CEO at 22: ‘Fear of unemployment drove me into business’


The founder of IndulgeCakes, Pogoson Esesua, 22, says high unemployment rate in Nigeria drove her into starting her thriving business.
Tell us about your business?
I own and run a cake business. I sell all types of cake. I bake cake for all occasions — birthdays, engagements, weddings, Valentine’s Day, Easter and Christmas among other numerous celebrations. I started my cake business three years ago and the business has grown significantly over that period.
How did you acquire the training for the business?
I come from a long line of bakers. So, I have always had the background knowledge of cake making and cake decoration. My late grandmother was a reputable baker in Ibadan, especially on the University of Ibadan campus where she lived. My mother learnt from her. Both of them were involved in commercial cake baking at different times in their lives. I grew up watching and helping my grandmother and my mum bake all kinds of cake.
I later became an apprentice under Exquisito Confectionaries, one of the famous bakers in Ibadan. There, I sharpened my initial skills in cake decoration. I also got further comprehensive training in the United Kingdom. Apart from these formal forms of learning, I also keep abreast of cake decoration methods through the Internet; I have learnt quite a lot from this source too.
Have you always been entrepreneurial?
Not really. But I come from a family where skills acquisition is encouraged and that probably had some hold on me and encouraged my entrepreneurship. I hold a bachelor’s degree in Microbiology from the University of Ibadan. During my early period in school as an undergraduate, cake baking was not on my mind. However, along the line, I realised how high the unemployment rate in Nigeria was and still is, I began to give a thought to setting up a business. My parents also persistently advised and encouraged me to start a business. Luckily, I had started to earn some money from baking for friends on campus.
What really inspired you to start the business?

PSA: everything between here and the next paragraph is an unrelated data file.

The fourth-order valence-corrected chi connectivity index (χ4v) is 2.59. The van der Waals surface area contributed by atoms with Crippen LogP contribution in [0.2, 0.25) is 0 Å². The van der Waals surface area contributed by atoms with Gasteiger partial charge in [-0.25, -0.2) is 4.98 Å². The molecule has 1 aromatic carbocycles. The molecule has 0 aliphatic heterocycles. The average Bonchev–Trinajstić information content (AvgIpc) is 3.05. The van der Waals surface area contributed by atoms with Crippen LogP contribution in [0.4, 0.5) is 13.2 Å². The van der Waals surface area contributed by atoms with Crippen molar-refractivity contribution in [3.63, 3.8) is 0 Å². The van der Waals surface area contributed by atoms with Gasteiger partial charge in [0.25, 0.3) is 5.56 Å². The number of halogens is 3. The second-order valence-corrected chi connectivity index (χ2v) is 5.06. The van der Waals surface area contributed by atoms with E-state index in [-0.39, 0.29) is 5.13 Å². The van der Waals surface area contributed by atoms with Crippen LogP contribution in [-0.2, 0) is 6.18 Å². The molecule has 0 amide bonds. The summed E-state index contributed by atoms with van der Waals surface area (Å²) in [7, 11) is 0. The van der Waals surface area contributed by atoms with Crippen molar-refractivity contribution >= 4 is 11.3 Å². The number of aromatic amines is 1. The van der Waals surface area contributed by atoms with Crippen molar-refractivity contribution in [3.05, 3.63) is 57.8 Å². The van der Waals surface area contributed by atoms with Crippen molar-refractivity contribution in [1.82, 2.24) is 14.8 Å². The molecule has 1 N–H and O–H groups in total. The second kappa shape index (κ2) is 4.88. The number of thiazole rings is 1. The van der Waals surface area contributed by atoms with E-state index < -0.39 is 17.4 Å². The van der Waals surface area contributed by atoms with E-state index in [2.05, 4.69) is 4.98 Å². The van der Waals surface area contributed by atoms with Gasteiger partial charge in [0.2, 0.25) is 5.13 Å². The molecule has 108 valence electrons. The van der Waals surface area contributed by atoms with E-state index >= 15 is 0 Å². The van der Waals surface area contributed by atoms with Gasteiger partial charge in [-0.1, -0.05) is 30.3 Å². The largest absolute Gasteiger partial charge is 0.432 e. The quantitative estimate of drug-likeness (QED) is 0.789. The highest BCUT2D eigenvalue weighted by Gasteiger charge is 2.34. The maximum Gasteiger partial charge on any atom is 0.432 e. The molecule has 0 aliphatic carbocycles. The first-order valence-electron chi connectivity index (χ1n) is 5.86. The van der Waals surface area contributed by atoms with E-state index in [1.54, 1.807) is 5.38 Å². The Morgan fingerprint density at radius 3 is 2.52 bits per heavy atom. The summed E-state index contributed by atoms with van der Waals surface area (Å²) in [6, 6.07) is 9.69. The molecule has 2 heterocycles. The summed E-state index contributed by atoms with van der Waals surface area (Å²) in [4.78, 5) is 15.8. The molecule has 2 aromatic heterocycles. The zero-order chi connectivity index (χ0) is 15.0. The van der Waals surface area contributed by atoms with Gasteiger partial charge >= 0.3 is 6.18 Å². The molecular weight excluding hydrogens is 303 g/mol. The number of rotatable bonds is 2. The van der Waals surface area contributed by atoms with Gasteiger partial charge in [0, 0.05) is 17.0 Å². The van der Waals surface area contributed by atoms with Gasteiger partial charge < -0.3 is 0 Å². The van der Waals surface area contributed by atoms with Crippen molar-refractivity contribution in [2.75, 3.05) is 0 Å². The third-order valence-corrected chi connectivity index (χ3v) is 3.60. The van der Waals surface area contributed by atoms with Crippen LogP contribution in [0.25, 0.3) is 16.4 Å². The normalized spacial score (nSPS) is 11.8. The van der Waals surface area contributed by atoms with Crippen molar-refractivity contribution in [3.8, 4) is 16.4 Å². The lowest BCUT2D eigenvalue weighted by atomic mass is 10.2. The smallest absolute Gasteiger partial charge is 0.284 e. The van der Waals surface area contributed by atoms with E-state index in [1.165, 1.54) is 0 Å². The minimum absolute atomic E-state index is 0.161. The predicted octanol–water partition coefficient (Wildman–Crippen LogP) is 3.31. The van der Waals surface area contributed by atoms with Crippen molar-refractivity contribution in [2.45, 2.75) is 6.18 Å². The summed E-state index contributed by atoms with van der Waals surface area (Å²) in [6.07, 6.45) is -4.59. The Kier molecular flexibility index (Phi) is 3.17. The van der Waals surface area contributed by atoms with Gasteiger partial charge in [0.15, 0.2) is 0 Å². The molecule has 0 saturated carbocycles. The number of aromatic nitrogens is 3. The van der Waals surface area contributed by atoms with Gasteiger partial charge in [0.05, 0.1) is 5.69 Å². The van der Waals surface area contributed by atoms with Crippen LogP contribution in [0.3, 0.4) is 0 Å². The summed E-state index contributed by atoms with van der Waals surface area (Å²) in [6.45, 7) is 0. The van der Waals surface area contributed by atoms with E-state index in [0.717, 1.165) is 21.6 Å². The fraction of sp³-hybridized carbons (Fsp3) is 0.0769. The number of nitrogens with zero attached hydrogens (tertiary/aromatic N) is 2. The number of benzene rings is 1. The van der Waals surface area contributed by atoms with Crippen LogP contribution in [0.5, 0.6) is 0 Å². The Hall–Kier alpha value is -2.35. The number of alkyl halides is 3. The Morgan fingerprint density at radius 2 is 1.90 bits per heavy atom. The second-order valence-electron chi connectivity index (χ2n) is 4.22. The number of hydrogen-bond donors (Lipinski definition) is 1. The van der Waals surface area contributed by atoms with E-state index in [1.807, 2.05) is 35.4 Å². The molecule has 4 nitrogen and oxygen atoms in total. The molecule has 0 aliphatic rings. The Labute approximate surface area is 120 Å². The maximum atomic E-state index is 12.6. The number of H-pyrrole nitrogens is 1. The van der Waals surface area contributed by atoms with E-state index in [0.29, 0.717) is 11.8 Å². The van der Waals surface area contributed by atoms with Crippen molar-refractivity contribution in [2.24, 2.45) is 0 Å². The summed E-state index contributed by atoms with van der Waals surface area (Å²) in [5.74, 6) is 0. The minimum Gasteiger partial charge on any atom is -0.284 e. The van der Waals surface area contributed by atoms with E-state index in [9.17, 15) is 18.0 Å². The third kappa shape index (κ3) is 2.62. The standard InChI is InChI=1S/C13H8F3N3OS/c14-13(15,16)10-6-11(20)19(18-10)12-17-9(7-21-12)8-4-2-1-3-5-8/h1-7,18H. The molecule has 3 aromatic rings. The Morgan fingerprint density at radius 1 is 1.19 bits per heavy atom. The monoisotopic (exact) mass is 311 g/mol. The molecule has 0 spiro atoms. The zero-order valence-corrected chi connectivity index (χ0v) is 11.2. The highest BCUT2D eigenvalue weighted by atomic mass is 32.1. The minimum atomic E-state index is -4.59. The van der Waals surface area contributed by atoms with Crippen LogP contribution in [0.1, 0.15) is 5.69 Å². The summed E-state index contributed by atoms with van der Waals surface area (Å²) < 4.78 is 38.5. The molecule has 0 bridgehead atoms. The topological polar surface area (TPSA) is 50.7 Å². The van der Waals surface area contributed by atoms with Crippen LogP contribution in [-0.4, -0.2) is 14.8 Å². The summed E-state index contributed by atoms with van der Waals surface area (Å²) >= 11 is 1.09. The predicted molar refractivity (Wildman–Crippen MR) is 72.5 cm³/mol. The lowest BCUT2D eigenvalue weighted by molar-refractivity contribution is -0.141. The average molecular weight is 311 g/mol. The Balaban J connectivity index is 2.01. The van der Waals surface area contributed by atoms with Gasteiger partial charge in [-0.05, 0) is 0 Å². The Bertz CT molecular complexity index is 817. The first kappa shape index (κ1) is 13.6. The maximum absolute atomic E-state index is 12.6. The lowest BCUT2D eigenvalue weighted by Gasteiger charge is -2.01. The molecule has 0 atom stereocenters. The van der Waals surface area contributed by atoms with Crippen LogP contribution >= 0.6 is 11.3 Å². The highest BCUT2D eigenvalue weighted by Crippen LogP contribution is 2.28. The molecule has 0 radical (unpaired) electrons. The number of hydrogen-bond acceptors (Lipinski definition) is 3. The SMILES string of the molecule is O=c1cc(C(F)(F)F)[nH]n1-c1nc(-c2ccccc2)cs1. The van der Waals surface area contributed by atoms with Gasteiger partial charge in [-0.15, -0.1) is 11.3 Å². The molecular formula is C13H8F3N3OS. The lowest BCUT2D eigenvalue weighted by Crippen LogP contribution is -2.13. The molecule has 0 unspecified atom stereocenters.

In my second year at the university, during one of the Academic Staff Union of Universities’ strikes, I didn’t want to sit idle at home. I just started the cake making business.
What were the main challenges you faced early in the business and do you still encounter them today?
The main challenge was that of time management. I was in my third year in the university when I started and it was difficult to balance the time between my education and the business of beautifying people’s events with my cake. However, as time went on, I was able to strike a balance between the two. Although there were still strong constraints on my social life, I simply saw this as a sacrifice that I needed to make for the business.
Today, I think I have been able to strike a balance between business and my social life since I am presently out of school.
How much did you use in starting the business?
I cannot give an exact amount because I started with the basic baking equipment I acquired from my grandmother and mother. Thereafter, I have been acquiring new facilities with the proceeds from the business.
Do you offer training?
As a member of the National Youth Service Corps presently, it is still somewhat difficult to offer structured training programmes. But I have this in the pipeline for the future. However, I have a number of cake enthusiasts who I am constantly mentoring when baking for my clients.
Have you received any support from any groups or government to expand the business?